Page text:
Love and Friendship
Vol. 14, No. 1 April 2010
Love and Friendship in Toy Story 3
 “No one has greater love than this, to lay down one’s life for one’s friends” (John 15:13). Christian moral theologians have extolled sacrificial love as normative and virtuous. They reason that because human beings are interdependent and bear the image of God, an ethic of agapic love is required for achieving the common good. Agapic love, as represented in the Johannine biblical corpus, serves as an appropriate lens to examine Pixar’s Toy Story 3.
 Johannine theology establishes that love has its origins in community. We learn to love because God first loved us. God loves human beings to the point that God offers Christ as a sacrifice for the sake of humanity. Christ, in turn, offers his life out of love. John points out that we can only love God by loving our neighbor and enemy. Agapic love suggests loving in community. Agapic love, because it is communal, provides a superior ethical motivation than an ethos based on personal or individualistic motives. This sense of love is illustrated by the toys in Toy Story 3 as they continually resign themselves to their fate in confidence by committing themselves to one another.
 Toy Story chronicles the life and adventures of a tight knit group of toys and their owner Andy. Friendship has always been a central theme in these movies, but Toy Story 3 elevates this leitmotif to new heights. Toy Story also highlights related virtues, and explores the fear of abandonment.
 Throughout the first two films we have seen Andy grow, while the toys struggled with the reality that their owner would eventually outgrow them. Andy is 17 years old and preparing for college when the third film opens. His mother has given him the task of sifting through the toys. He has been given three options: to throw out the toys he doesn’t want; to store the toys he wants to keep in the attic; and, to donate the remaining toys to Sunnyside Day Care. After surviving an encounter with a garbage truck, a horrific experience at Sunnyside Daycare, and a near death experience at the garbage dump, the toys arrive home safely. The movie concludes with Andy donating his toys to the gentle daughter of a Day Care employee.
 Johannine theology establishes that love is not a sentiment but an attitude. Love is inseparably bound with virtuous dispositions such as loyalty, responsibility, self-sacrifice, and courage. Christ’s concrete actions, made manifest in his suffering for the sake of another, allows us to understand what love is. Christ’s love is not arbitrary or capricious; it is self-sacrificial. Christ’s example is then required of us. Throughout the film we find Woody, along with Andy’s other toys placing the needs of others over their own. This courageous attitude is rewarded repeatedly, as their kindness and concern is reciprocated by others. This sacrificial outlook is illustrated by the most poignant scene of the movie. As the toys are trapped on a conveyor belt leading to a fiery furnace, the friends resign themselves to their fate, hold hands and await their inevitable demise together. Their loyalty to one another is exemplary, but one is also surprised by their sense of responsibility to one another. They feel compelled to assuage fear by sharing their burdens. Andy’s toys are rescued by the Pizza Planet alien trio at the last moment. The aliens had earlier been saved by Woody’s sacrificial action in a dumpster.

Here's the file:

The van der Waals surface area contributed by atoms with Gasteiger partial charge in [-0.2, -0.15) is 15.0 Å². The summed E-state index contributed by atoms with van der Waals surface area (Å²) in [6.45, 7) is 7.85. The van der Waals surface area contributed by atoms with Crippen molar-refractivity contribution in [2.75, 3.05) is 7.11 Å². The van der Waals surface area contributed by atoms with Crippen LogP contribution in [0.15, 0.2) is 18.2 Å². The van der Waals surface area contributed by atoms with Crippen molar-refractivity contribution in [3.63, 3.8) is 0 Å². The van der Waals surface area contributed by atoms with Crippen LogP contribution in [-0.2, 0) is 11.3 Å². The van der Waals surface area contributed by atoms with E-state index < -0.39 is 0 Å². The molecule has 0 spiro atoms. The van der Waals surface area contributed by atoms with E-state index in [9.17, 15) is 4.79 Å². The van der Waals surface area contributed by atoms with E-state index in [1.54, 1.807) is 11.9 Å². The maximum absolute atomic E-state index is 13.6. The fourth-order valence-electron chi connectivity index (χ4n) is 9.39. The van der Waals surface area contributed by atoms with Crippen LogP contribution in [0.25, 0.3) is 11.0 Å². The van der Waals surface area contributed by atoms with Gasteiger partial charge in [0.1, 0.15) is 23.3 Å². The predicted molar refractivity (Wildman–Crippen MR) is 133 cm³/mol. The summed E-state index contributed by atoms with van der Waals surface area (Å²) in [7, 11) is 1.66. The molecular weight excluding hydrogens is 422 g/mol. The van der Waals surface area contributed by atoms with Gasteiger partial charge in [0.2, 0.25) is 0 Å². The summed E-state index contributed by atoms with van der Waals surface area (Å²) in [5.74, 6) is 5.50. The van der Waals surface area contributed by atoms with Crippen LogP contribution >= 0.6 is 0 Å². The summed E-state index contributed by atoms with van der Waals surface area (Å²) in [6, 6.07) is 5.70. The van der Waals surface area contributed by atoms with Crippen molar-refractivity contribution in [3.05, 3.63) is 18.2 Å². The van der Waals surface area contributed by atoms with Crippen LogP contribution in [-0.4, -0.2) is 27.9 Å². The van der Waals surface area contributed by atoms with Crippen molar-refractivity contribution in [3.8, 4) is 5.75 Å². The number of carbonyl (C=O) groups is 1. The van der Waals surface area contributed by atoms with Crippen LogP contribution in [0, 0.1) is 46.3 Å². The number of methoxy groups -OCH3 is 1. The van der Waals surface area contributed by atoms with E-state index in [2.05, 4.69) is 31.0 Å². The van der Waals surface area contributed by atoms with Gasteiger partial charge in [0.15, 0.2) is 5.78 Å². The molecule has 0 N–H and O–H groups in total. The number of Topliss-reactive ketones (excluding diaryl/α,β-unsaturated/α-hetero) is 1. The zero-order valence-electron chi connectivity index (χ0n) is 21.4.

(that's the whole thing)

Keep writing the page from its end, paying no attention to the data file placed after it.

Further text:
Throughout the trilogy Pixar manages to masterfully exploit the theme of abandonment and maturation. Johannine theology establishes that human beings are estranged and suffer disunion with God and their neighbors. It is only through the reconciliatory love of Christ that humans are eased of this angst. Through love our wounds are healed and we achieve peace. Jesse, Lotso and Big Baby are the characters that struggle the most with abandonment in Toy Story 3. In the second Toy Story movie, Jesse opened herself to friendship and love. In Toy Story 3 we find a confident, mature and trusting Jesse. She has come to terms with the reality that Andy will outgrow toys, but is at peace thanks to the friends she has made. On the other hand Lotso and Big Baby have grown cynical, cruel and callous. In their pain they have lashed out against the world. By the end of the movie Lotso’s despair leads to his estrangement, while Big Baby is reconciled by opening his heart to friendship and love.
 Pixar’s Toy Story trilogy tells a compelling, consistent and comprehensive story that both entertains and challenges. It is a story of friendship and love. In the end it teaches a valuable life lesson.; Growth and maturation are natural, fear of the unknown is terrifying, but friendship and love conquers all. Most importantly, it teaches that love is both a means to an end, and an end in itself.
Journal of Religion and Film 2010
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